In conclusion there is one more factor that relates to the whole issue of overall Venezuelan production. Last week in this space I mentioned that there was a swap deal for oil involving Venezuela, Belarus and Azerbaijan. This is proving to be a little more complex than the original simple swap I mentioned, since it involved lighter crudes from Venezuela, particularly the Santa Barbara crude which has an API gravity of 39 degrees.
“We have to work with different blends, and in terms of its functional properties, the Santa Barbara blend is among the best. This blend can produce 20 percent more gasoline, kerosene, or diesel fuel than Russian blends, and these products are in high demand in Europe.”
Originally that was being shipped to Belarus in tankers from Venezuela, and my impression initially was that Venezuela was swapping production with Azerbaijan (Venezuelan crude would go to the USA and Azer crude would go to Belarus) as a way of reducing the shipping. However this week, it transpires that the problem apparently is that Venezuela cannot supply sufficient of the sweet crude to meet world demand, and in particular the 30 mb it sold Belarus. PdVSA is thus having to buy Azer crude to make up the difference between what it can send and what it contracted for.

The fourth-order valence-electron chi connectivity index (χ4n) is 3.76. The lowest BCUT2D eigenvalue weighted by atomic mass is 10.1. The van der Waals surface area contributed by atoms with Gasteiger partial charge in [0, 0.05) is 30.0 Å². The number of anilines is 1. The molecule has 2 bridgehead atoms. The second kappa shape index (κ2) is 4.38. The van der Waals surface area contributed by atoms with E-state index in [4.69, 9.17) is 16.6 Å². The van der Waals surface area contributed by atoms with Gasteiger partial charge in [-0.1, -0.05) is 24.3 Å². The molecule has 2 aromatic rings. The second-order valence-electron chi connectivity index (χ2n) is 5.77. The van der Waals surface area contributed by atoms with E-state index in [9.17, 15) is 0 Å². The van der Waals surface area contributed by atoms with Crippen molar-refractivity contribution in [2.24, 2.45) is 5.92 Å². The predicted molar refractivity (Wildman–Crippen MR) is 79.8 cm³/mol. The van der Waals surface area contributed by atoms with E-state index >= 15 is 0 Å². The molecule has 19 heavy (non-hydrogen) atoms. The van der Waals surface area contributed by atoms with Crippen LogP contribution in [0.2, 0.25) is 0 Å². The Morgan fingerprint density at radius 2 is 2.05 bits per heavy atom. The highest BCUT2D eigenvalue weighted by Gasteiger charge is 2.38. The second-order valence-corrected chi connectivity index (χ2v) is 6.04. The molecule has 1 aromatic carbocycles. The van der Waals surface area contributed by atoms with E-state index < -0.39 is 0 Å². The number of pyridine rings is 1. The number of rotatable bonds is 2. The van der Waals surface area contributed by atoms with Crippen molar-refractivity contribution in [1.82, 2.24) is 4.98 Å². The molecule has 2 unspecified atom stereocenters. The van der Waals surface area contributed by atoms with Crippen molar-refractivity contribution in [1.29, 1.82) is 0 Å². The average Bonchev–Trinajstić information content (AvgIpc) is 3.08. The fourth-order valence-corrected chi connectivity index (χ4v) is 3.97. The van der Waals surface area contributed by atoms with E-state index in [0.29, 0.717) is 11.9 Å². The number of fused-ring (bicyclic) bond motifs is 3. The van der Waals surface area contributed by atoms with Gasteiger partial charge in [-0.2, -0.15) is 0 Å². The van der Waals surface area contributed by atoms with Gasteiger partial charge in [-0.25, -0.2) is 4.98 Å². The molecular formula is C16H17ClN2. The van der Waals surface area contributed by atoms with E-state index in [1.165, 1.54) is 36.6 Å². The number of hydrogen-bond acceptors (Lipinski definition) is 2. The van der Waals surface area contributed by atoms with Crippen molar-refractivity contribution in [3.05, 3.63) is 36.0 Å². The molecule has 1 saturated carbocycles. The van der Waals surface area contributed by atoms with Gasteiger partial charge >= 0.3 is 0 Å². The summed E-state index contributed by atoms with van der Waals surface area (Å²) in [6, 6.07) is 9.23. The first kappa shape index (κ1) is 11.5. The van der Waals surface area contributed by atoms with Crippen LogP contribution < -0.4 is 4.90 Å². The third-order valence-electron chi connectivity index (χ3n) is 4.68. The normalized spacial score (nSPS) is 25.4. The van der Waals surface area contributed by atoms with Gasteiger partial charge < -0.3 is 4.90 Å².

Plans, stated recently by the Belarusian authorities, to use the swap scheme in oil supplies "do not deal with the substitution of Venezuelan oil with Azerbaijan," the diplomat said. "Oil company PDVSA will purchase an additional amount of oil in Azerbaijan to ensure the execution of the contract to supply up to ten million of oil a year to Belarus," ambassador said. This oil will go to Belarus through "Odessa-Brody" pipeline. The Belarusian side will pay Azerbaijan not for the oil itself, but only for its delivery. "As you can see, this cooperation is beneficial for both parties and, in particular, for Belarus," Americo Diaz Nunez said.
Belarus has now found it makes more money (about $30 a ton) doing it this way, since the pipeline is cheaper than the rail transport they would have to pay for in buying from Russia, which also charges a 100% duty. But the limited supplies of the sweet Santa Barbara crude have also been bought by the Japanese. However Venezuela may have a further problem, since in October they signed a deal with Belarus that will increase the amount shipped to 220 mb over the next three years. They are apparently getting $88 a barrel for it. (Though the price for Urals crude to Belarus was only $57 a barrel – that may have been before shipping and duty were added.)
So Venezuela has a global market, the question now becomes as to whether it can supply it.